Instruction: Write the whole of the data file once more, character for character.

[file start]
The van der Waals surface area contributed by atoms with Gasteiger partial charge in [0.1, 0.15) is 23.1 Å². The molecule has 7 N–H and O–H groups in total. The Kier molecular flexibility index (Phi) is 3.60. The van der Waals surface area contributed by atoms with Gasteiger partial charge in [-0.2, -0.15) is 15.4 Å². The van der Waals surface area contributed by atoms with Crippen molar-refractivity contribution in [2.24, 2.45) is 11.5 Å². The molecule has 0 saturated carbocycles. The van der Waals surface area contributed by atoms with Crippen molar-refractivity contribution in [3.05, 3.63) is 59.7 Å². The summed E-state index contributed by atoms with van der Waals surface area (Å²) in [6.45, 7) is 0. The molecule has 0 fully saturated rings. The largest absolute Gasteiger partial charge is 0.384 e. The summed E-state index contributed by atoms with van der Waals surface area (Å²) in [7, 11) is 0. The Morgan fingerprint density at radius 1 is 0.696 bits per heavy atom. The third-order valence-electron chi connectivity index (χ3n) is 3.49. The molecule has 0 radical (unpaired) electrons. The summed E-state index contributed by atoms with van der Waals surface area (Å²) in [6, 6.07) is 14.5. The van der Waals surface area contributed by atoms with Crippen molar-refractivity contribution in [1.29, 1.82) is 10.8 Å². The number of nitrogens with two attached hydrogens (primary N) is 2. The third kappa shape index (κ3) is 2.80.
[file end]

The van der Waals surface area contributed by atoms with Gasteiger partial charge in [0.1, 0.15) is 23.1 Å². The molecule has 7 N–H and O–H groups in total. The Kier molecular flexibility index (Phi) is 3.60. The van der Waals surface area contributed by atoms with Gasteiger partial charge in [-0.2, -0.15) is 15.4 Å². The van der Waals surface area contributed by atoms with Crippen molar-refractivity contribution in [2.24, 2.45) is 11.5 Å². The molecule has 0 saturated carbocycles. The van der Waals surface area contributed by atoms with Crippen molar-refractivity contribution in [3.05, 3.63) is 59.7 Å². The summed E-state index contributed by atoms with van der Waals surface area (Å²) in [6.45, 7) is 0. The molecule has 0 fully saturated rings. The largest absolute Gasteiger partial charge is 0.384 e. The summed E-state index contributed by atoms with van der Waals surface area (Å²) in [7, 11) is 0. The Morgan fingerprint density at radius 1 is 0.696 bits per heavy atom. The third-order valence-electron chi connectivity index (χ3n) is 3.49. The molecule has 0 radical (unpaired) electrons. The summed E-state index contributed by atoms with van der Waals surface area (Å²) in [6, 6.07) is 14.5. The van der Waals surface area contributed by atoms with Crippen molar-refractivity contribution in [1.29, 1.82) is 10.8 Å². The number of nitrogens with two attached hydrogens (primary N) is 2. The third kappa shape index (κ3) is 2.80.